In the early comedy movies, particularly those of Buster Keaton, the plot wasn’t there to be followed by the audience. It was there to give the main character a reason to go from comedic setup to comedic finish. This is the expectation I came into for The Bank Dick with W.C. Fields. The only other movie of his I’ve seen is It’s a Gift, a hilarious movie which has scenes of Fields trying to run his store or get to sleep that are turned into absolute chaos, and have nothing to do with the plot.
Unfortunately, The Bank Dick is a little heavier on the plot side of things. Fields’ character, Egbert Sousé, is a lazy drunk who spends most of his time in the Black Pussy Cat. One day, he happens to be in the right place at the right time when a betrayal happens in a bank robbery, and he ends up looking like the hero who stopped one of the criminals. The bank decides to make him their security guard as a reward. This is also intertwined with Egbert getting completely fooled by a scam and getting his daughter’s boyfriend involved. He takes money from the bank to pay for it, and then the bank investigator comes up, meaning Egbert has to delay him from investigating.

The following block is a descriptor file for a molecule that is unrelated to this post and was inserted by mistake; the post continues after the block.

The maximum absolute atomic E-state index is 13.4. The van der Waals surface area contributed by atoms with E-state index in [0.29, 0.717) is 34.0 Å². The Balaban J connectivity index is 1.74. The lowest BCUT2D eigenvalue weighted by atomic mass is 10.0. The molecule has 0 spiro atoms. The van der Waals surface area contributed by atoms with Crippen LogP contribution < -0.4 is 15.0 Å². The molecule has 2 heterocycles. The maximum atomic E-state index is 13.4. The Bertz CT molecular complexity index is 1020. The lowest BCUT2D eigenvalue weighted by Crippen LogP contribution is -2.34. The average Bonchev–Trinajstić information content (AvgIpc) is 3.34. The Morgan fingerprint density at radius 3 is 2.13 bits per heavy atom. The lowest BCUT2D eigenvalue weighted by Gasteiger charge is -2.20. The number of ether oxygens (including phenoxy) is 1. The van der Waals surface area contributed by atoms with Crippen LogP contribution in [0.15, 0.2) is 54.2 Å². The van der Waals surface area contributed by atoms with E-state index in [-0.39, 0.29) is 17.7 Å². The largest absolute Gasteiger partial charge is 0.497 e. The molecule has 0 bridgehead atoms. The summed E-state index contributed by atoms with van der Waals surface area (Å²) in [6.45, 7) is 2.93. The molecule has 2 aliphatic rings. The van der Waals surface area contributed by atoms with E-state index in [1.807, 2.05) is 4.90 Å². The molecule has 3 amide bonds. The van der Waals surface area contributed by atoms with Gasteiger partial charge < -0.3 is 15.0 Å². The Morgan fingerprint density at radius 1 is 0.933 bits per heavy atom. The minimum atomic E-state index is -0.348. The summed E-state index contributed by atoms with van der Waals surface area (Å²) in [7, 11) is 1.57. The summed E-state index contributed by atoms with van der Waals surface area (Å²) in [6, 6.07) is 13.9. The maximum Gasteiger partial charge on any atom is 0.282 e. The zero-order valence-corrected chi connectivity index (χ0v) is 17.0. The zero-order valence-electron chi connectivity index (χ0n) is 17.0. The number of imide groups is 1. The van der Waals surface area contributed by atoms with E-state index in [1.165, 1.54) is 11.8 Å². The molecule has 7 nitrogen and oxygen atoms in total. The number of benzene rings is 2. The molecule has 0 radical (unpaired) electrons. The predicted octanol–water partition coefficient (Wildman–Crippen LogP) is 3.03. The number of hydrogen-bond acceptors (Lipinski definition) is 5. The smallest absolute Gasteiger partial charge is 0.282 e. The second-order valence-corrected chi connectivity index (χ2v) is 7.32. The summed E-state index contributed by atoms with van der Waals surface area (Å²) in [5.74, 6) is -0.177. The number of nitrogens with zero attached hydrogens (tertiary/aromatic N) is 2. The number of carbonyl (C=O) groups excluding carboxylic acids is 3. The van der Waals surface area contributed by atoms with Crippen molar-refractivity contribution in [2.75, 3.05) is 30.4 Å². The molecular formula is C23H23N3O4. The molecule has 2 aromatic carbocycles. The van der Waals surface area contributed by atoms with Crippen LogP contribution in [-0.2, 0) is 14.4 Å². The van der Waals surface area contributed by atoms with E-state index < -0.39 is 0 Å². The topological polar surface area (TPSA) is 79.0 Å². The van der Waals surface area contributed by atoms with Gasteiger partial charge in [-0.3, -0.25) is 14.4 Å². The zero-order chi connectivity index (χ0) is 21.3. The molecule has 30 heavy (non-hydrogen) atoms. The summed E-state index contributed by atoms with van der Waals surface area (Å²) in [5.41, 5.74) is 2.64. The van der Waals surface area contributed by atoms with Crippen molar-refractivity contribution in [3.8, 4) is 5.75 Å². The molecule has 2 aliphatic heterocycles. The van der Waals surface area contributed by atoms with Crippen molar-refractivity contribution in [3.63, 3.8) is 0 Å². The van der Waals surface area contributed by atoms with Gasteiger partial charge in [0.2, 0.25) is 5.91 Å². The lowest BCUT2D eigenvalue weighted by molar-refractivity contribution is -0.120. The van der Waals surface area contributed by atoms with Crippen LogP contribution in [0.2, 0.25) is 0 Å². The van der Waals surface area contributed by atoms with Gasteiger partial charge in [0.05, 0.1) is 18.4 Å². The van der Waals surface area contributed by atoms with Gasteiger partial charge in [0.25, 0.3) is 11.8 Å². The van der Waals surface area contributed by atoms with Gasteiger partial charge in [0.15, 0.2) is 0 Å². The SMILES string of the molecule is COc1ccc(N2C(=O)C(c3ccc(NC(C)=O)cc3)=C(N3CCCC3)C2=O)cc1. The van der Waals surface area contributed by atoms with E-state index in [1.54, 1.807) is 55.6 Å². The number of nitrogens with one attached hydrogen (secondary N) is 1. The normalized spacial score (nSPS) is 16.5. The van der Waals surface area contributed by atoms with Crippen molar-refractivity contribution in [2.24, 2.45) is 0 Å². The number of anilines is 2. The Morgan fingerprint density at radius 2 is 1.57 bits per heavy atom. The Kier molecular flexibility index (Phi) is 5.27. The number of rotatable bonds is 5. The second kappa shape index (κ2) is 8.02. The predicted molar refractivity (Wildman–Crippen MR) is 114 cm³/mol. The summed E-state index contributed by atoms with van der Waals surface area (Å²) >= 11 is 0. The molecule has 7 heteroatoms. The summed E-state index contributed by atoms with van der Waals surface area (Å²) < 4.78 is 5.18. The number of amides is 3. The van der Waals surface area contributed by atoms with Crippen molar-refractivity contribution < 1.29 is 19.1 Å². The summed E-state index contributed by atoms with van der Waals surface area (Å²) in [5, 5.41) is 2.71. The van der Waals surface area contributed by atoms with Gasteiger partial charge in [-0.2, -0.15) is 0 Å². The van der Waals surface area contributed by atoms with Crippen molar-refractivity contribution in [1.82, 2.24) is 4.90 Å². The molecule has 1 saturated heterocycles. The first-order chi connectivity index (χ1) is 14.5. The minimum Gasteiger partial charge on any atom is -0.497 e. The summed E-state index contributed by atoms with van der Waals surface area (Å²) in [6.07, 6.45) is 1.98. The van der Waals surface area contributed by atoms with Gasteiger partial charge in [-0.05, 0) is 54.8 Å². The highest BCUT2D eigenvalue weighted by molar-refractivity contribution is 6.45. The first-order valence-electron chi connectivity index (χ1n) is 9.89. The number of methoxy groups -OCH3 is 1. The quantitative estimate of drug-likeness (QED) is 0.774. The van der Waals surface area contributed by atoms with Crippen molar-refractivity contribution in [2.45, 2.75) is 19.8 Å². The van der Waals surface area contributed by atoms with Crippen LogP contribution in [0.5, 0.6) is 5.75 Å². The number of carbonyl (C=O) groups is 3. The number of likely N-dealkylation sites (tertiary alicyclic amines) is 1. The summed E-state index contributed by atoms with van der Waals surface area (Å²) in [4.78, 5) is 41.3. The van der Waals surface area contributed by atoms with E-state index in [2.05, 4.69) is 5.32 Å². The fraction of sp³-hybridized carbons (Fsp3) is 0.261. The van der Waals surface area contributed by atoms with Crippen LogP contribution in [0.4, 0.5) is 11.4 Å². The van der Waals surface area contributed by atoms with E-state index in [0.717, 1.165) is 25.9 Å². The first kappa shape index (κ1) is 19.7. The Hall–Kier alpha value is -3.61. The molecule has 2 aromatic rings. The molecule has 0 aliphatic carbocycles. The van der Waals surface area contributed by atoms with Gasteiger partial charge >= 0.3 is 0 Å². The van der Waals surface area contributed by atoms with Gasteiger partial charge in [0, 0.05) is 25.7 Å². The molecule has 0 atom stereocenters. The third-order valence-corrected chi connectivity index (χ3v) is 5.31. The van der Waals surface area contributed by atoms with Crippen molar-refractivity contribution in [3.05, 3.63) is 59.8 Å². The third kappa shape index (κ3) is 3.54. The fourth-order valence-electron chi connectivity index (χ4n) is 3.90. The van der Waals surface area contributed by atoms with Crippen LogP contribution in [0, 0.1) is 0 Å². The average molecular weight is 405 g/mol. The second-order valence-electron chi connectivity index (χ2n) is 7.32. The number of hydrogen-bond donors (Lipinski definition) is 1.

This is where the movie really takes off. The first third of the movie is too filled with the perfect setups for jokes that don’t end up going anywhere. Egbert takes over as director of a movie, but it doesn’t really lead to anything funny. He becomes the security guard, and there’s a few gags, but it’s still not quite what you expect. Once the investigator comes up, it feels like the plot is finally set up and they can get to the gags already. And there are some great ones in here. Egbert attempts to get a doctor to put the investigator in bed rest for 4 days, and his increasingly less subtle hints to the doctor simply don’t go through. And then when the investigator shows up anyways, he repeatedly tries and fails to stop him from investigating. The movie’s key gag, though, involves its finale, a huge car chase through the countryside that lasts for several minutes and never lets up. It’s that shining moment I was really hoping for when I started watching, where the plot gets shelved and the whole thing goes into every joke it can come up with.
Of the two W.C. Fields movies I’ve seen, I guess this goes as my least favorite. It just takes too long to get to the really good gags. Once they’re there, they’re fantastic, but if you’re looking for the laughs to come early and often, go with It’s a Gift.